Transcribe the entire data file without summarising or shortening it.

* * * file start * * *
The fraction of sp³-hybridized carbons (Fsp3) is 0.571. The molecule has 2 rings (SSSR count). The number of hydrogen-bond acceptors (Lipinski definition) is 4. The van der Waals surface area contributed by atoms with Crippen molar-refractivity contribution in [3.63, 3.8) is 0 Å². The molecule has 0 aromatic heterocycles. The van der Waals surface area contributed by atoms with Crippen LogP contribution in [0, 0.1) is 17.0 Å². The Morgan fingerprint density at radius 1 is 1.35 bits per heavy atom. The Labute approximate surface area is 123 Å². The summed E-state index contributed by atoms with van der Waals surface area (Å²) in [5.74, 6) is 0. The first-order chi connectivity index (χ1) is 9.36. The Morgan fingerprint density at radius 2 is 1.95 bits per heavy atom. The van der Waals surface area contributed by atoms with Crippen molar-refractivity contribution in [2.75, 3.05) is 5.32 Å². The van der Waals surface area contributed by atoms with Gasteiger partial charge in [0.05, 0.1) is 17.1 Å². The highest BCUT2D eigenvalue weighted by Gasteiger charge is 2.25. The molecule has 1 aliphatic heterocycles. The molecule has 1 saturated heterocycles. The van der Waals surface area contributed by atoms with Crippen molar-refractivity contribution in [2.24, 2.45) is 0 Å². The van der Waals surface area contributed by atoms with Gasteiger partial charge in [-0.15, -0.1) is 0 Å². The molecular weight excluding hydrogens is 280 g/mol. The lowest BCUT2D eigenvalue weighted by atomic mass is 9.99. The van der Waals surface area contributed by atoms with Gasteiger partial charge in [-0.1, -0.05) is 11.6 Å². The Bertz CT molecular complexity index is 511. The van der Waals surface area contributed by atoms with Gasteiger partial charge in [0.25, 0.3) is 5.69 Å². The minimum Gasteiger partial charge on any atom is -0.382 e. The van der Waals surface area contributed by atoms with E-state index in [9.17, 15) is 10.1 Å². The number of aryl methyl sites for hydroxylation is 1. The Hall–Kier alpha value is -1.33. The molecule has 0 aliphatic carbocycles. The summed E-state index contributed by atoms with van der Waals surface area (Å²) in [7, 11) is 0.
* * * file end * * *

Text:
The fraction of sp³-hybridized carbons (Fsp3) is 0.571. The molecule has 2 rings (SSSR count). The number of hydrogen-bond acceptors (Lipinski definition) is 4. The van der Waals surface area contributed by atoms with Crippen molar-refractivity contribution in [3.63, 3.8) is 0 Å². The molecule has 0 aromatic heterocycles. The van der Waals surface area contributed by atoms with Crippen LogP contribution in [0, 0.1) is 17.0 Å². The Morgan fingerprint density at radius 1 is 1.35 bits per heavy atom. The Labute approximate surface area is 123 Å². The summed E-state index contributed by atoms with van der Waals surface area (Å²) in [5.74, 6) is 0. The first-order chi connectivity index (χ1) is 9.36. The Morgan fingerprint density at radius 2 is 1.95 bits per heavy atom. The van der Waals surface area contributed by atoms with Crippen molar-refractivity contribution in [2.75, 3.05) is 5.32 Å². The van der Waals surface area contributed by atoms with Gasteiger partial charge in [0.05, 0.1) is 17.1 Å². The highest BCUT2D eigenvalue weighted by Gasteiger charge is 2.25. The molecule has 1 aliphatic heterocycles. The molecule has 1 saturated heterocycles. The van der Waals surface area contributed by atoms with Crippen molar-refractivity contribution in [2.24, 2.45) is 0 Å². The van der Waals surface area contributed by atoms with Gasteiger partial charge in [-0.15, -0.1) is 0 Å². The molecular weight excluding hydrogens is 280 g/mol. The lowest BCUT2D eigenvalue weighted by atomic mass is 9.99. The van der Waals surface area contributed by atoms with Gasteiger partial charge in [-0.1, -0.05) is 11.6 Å². The Bertz CT molecular complexity index is 511. The van der Waals surface area contributed by atoms with Gasteiger partial charge in [0.25, 0.3) is 5.69 Å². The minimum Gasteiger partial charge on any atom is -0.382 e. The van der Waals surface area contributed by atoms with E-state index in [9.17, 15) is 10.1 Å². The number of aryl methyl sites for hydroxylation is 1. The Hall–Kier alpha value is -1.33. The molecule has 0 aliphatic carbocycles. The summed E-state index contributed by atoms with van der Waals surface area (Å²) in [7, 11) is 0.